The massive monster ignored their attacks, instead wrapping its huge sucker covered arms around their small craft and squeezing.  The timbers creaked in protest as its terrible strength was brought to bear.  

“I’m going for the body!”  Callindra shouted, “Try to cut these loose!”  Before anyone could stop her, she ran and vaulted over the rail, summoning the winds to bear her aloft before she struck the water.  Beneath her, the voluminous body of the monster stretched out nearly twice the length of their craft. Running along a breeze as though it was solid ground, she began to search out the thing’s head.

Behind her on the ship, the others began to hack at the tentacles with whatever was at hand except for Connor who still wrote so fast that his quill tore the parchment in places.  The ship groaned and the railing shattered as the huge squid kept the pressure on.

Callindra realized that the thing’s head was actually right next to the ship itself, not at the end of the long undulating body.  With a cry, she dove downwards with Shadowsliver held in front of her like a lance. She took a deep breath and dove into the water at a speed that made the impact feel like being slapped by a giant.  

The speed of her dive drove the twin points of her sword into the creature with such force that she was buried in its soft flesh up to the elbow.  It began to thrash wildly and one of its hideously powerful arms let go of the ship to wrap around Callindra’s waist. She was torn from the water, and her blade was pulled free of the monster’s flesh so abruptly that her fingers lost hold of his hilt.

Black spots filled her vision as the tentacle wrapped about her tighter and the air rushed from her lungs.  Her small stature in comparison with the beast was all that kept it from crushing her in a single ripple of its muscles.  She desperately clawed at it with her free left hand, but her efforts only seemed to make it grip tighter. With superhuman effort she managed to shove her right wrist up and out between two of its huge grasping suckers.

Using the last of her strength, Callindra grabbed Shadowsliver’s chain and began to pull him up.  The indestructible Mithril chain cut into the squid and its grip slackened very slightly. When the razor sharp edge of the sword came into contact with the creature a convulsive shudder ran through it, driving the blade to cut into it even deeper.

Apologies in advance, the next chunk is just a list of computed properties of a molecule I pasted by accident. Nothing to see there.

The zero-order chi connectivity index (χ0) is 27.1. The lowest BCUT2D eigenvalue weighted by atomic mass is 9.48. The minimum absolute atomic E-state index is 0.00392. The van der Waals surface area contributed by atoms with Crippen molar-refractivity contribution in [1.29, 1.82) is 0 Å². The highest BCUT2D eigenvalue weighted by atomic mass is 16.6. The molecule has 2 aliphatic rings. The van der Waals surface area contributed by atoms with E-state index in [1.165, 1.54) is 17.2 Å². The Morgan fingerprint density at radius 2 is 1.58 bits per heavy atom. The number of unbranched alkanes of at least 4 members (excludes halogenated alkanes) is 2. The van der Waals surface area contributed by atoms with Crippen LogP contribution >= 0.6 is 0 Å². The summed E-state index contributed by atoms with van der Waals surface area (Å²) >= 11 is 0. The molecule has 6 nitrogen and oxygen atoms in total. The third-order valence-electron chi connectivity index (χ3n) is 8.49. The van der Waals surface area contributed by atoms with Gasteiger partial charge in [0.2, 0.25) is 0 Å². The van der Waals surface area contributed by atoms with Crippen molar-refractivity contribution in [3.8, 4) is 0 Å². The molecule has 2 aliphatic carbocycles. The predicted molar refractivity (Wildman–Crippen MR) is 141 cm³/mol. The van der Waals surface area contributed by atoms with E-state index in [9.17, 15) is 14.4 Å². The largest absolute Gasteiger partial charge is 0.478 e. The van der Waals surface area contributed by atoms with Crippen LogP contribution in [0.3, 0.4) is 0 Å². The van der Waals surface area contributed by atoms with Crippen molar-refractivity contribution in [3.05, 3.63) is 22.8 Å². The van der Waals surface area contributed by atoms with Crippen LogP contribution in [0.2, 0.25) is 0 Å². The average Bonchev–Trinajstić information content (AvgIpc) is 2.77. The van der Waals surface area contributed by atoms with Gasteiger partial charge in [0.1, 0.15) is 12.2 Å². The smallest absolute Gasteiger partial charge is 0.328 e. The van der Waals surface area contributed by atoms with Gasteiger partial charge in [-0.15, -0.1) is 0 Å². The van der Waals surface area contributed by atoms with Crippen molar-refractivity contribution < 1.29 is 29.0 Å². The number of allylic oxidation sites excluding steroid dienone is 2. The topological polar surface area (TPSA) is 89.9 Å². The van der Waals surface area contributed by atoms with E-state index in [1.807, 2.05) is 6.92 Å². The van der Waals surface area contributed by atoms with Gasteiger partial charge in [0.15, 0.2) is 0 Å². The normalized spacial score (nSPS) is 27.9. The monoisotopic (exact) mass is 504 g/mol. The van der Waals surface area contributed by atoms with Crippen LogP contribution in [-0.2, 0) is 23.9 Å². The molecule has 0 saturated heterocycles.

Callindra would have cried out in pain if she’d had the breath.  The tentacle was crushing her body, but worse was that Shadowsliver was double edged.  She welcomed his razor’s caress if it would free her from the monster though. The squid released her abruptly, blood flowing from the sliced limb and she fell toward the waves.

Jerking Shadowsliver back to her left hand with a flick of her right wrist, she screamed out another spell, drawing the Weave and the Winds to her bidding.  Even as she fell, a thousand razors of wind exploded from her blade’s twin tips and shredded two of the tentacles clutching the ship into bloody meat. She felt her heart sink her as she realized her trajectory was taking her towards the unyielding deck of the ship instead of the waves.

Connor laughed in triumph and threw the paper he’d been writing on overboard.  The ocean around the ship began to boil, superheated steam rising with a rush so sudden that it slowed Callindra’s fall.  She crashed to the deck of the ship, rolling with the fall but feeling shooting pains going up both her legs.

The squid released the ship, thrashing in the waves in agony.  Callindra forced herself to her feet and threaded a spell through Shadowsliver, calling up the winds to blow them into the harbor.  The pain from her legs and the exhaustion from the spellcasting made her head spin, but she forced herself to stand and grab onto a safety line as the ship heeled into the wind and lurched forward.

Kain dropped the ax he’d been using to hack at the monster and ran up to her.  “Callindra, your leg!” He said, even as her right leg buckled underneath her. She looked down and saw her leg bending at the shin.  

“Oh.  God’s balls.”  She said, crumpling to the deck.

The Callindra Chronicles Book 3: A Fall of Stars – Chapter 56

It was a frightening way to discover her plan had succeeded.  She was right, if the Abyss was to be defeated, it would take every living thing working together.  No matter the differences they may have had before, life was all that was important.  

Sitting in the bow of the ship with the wind whistling through her hair, Callindra felt a weight settle on her shoulders.  She had to build on this, she had to spread the word, she had to build an army.

“What’s got you all pissed?”  Reed asked, swinging down from the rigging.  “That face, you look like you’re going to do something stupid and violent.”

“We have to recruit everyone we find Reed.”  She said, taking out her pipe and thumbing the bowl full of tac.  “The only way to defeat the Abyss is by banding together.  No matter what, we can’t afford to alienate any living things.”

“What’re you on about?”  He asked, sitting on the rail and pulling a book from his pocket.  The boy opened it and idly flicked through a few pages before reading with a furrowed brow.